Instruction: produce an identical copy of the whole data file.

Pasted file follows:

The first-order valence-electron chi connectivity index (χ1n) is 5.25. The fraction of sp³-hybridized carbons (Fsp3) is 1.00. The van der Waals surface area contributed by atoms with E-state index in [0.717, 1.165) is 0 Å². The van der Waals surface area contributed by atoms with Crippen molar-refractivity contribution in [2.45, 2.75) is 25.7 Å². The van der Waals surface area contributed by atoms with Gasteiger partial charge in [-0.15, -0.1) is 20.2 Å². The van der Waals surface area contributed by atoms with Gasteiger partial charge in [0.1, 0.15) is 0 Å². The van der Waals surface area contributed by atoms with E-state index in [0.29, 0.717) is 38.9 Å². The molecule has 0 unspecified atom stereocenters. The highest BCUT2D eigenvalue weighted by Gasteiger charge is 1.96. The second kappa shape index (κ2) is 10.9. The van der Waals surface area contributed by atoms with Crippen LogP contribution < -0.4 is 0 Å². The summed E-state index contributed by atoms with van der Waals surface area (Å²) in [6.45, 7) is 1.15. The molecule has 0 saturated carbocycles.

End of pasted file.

The first-order valence-electron chi connectivity index (χ1n) is 5.25. The fraction of sp³-hybridized carbons (Fsp3) is 1.00. The van der Waals surface area contributed by atoms with E-state index in [0.717, 1.165) is 0 Å². The van der Waals surface area contributed by atoms with Crippen molar-refractivity contribution in [2.45, 2.75) is 25.7 Å². The van der Waals surface area contributed by atoms with Gasteiger partial charge in [-0.15, -0.1) is 20.2 Å². The van der Waals surface area contributed by atoms with Gasteiger partial charge in [0.1, 0.15) is 0 Å². The van der Waals surface area contributed by atoms with E-state index in [0.29, 0.717) is 38.9 Å². The molecule has 0 unspecified atom stereocenters. The highest BCUT2D eigenvalue weighted by Gasteiger charge is 1.96. The second kappa shape index (κ2) is 10.9. The van der Waals surface area contributed by atoms with Crippen LogP contribution < -0.4 is 0 Å². The summed E-state index contributed by atoms with van der Waals surface area (Å²) in [6.45, 7) is 1.15. The molecule has 0 saturated carbocycles.